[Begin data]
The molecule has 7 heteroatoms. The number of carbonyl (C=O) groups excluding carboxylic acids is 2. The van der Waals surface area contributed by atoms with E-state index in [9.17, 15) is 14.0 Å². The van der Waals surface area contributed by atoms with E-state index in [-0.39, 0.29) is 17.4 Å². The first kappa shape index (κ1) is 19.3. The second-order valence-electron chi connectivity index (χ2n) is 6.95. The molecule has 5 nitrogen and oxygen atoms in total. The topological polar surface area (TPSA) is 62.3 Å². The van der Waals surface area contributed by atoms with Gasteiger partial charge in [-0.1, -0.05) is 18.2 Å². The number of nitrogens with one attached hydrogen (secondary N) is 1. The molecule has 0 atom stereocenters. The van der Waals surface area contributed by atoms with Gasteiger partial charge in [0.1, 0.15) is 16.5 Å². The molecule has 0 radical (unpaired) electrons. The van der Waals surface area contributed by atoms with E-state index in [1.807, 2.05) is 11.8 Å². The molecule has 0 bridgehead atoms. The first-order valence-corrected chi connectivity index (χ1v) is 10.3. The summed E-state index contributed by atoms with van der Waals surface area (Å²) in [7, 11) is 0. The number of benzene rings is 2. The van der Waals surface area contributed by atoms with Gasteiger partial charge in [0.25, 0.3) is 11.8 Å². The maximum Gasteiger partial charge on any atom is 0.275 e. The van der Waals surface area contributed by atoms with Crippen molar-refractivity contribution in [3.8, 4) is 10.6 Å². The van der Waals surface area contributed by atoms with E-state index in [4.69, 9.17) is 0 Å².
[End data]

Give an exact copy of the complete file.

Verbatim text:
The molecule has 7 heteroatoms. The number of carbonyl (C=O) groups excluding carboxylic acids is 2. The van der Waals surface area contributed by atoms with E-state index in [9.17, 15) is 14.0 Å². The van der Waals surface area contributed by atoms with E-state index in [-0.39, 0.29) is 17.4 Å². The first kappa shape index (κ1) is 19.3. The second-order valence-electron chi connectivity index (χ2n) is 6.95. The molecule has 5 nitrogen and oxygen atoms in total. The topological polar surface area (TPSA) is 62.3 Å². The van der Waals surface area contributed by atoms with Gasteiger partial charge in [-0.1, -0.05) is 18.2 Å². The number of nitrogens with one attached hydrogen (secondary N) is 1. The molecule has 0 atom stereocenters. The van der Waals surface area contributed by atoms with Gasteiger partial charge in [0.1, 0.15) is 16.5 Å². The molecule has 0 radical (unpaired) electrons. The van der Waals surface area contributed by atoms with E-state index in [1.807, 2.05) is 11.8 Å². The molecule has 0 bridgehead atoms. The first-order valence-corrected chi connectivity index (χ1v) is 10.3. The summed E-state index contributed by atoms with van der Waals surface area (Å²) in [7, 11) is 0. The number of benzene rings is 2. The van der Waals surface area contributed by atoms with Gasteiger partial charge in [0.25, 0.3) is 11.8 Å². The maximum Gasteiger partial charge on any atom is 0.275 e. The van der Waals surface area contributed by atoms with Crippen molar-refractivity contribution in [3.8, 4) is 10.6 Å². The van der Waals surface area contributed by atoms with E-state index in [4.69, 9.17) is 0 Å².